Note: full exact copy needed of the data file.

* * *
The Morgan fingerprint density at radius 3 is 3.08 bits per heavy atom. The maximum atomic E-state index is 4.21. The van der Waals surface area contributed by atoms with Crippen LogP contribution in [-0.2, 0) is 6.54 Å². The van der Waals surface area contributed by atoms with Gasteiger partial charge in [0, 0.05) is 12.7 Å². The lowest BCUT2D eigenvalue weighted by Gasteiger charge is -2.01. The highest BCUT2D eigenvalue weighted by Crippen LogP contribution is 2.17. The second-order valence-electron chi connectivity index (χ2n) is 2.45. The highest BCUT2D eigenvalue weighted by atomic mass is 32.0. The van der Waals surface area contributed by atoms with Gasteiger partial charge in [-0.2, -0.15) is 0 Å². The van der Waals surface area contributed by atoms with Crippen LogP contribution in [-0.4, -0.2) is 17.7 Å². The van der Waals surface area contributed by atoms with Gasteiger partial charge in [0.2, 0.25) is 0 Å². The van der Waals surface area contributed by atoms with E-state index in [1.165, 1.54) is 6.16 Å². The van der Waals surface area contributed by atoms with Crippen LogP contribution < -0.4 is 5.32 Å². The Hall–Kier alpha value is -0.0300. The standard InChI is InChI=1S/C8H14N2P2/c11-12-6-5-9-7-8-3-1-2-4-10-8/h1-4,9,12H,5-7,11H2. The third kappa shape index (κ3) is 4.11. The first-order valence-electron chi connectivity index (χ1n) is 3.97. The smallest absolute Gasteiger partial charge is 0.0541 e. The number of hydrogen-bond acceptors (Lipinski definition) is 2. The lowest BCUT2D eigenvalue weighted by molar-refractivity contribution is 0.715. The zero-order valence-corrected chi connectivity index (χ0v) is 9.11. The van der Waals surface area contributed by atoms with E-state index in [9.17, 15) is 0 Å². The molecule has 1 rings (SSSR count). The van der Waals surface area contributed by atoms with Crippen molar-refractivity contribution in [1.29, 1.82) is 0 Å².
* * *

The Morgan fingerprint density at radius 3 is 3.08 bits per heavy atom. The maximum atomic E-state index is 4.21. The van der Waals surface area contributed by atoms with Crippen LogP contribution in [-0.2, 0) is 6.54 Å². The van der Waals surface area contributed by atoms with Gasteiger partial charge in [0, 0.05) is 12.7 Å². The lowest BCUT2D eigenvalue weighted by Gasteiger charge is -2.01. The highest BCUT2D eigenvalue weighted by Crippen LogP contribution is 2.17. The second-order valence-electron chi connectivity index (χ2n) is 2.45. The highest BCUT2D eigenvalue weighted by atomic mass is 32.0. The van der Waals surface area contributed by atoms with Gasteiger partial charge in [-0.2, -0.15) is 0 Å². The van der Waals surface area contributed by atoms with Crippen LogP contribution in [-0.4, -0.2) is 17.7 Å². The van der Waals surface area contributed by atoms with Gasteiger partial charge in [0.2, 0.25) is 0 Å². The van der Waals surface area contributed by atoms with E-state index in [1.165, 1.54) is 6.16 Å². The van der Waals surface area contributed by atoms with Crippen LogP contribution < -0.4 is 5.32 Å². The Hall–Kier alpha value is -0.0300. The standard InChI is InChI=1S/C8H14N2P2/c11-12-6-5-9-7-8-3-1-2-4-10-8/h1-4,9,12H,5-7,11H2. The third kappa shape index (κ3) is 4.11. The first-order valence-electron chi connectivity index (χ1n) is 3.97. The smallest absolute Gasteiger partial charge is 0.0541 e. The number of hydrogen-bond acceptors (Lipinski definition) is 2. The lowest BCUT2D eigenvalue weighted by molar-refractivity contribution is 0.715. The zero-order valence-corrected chi connectivity index (χ0v) is 9.11. The van der Waals surface area contributed by atoms with E-state index in [9.17, 15) is 0 Å². The molecule has 1 rings (SSSR count). The van der Waals surface area contributed by atoms with Crippen molar-refractivity contribution in [1.29, 1.82) is 0 Å².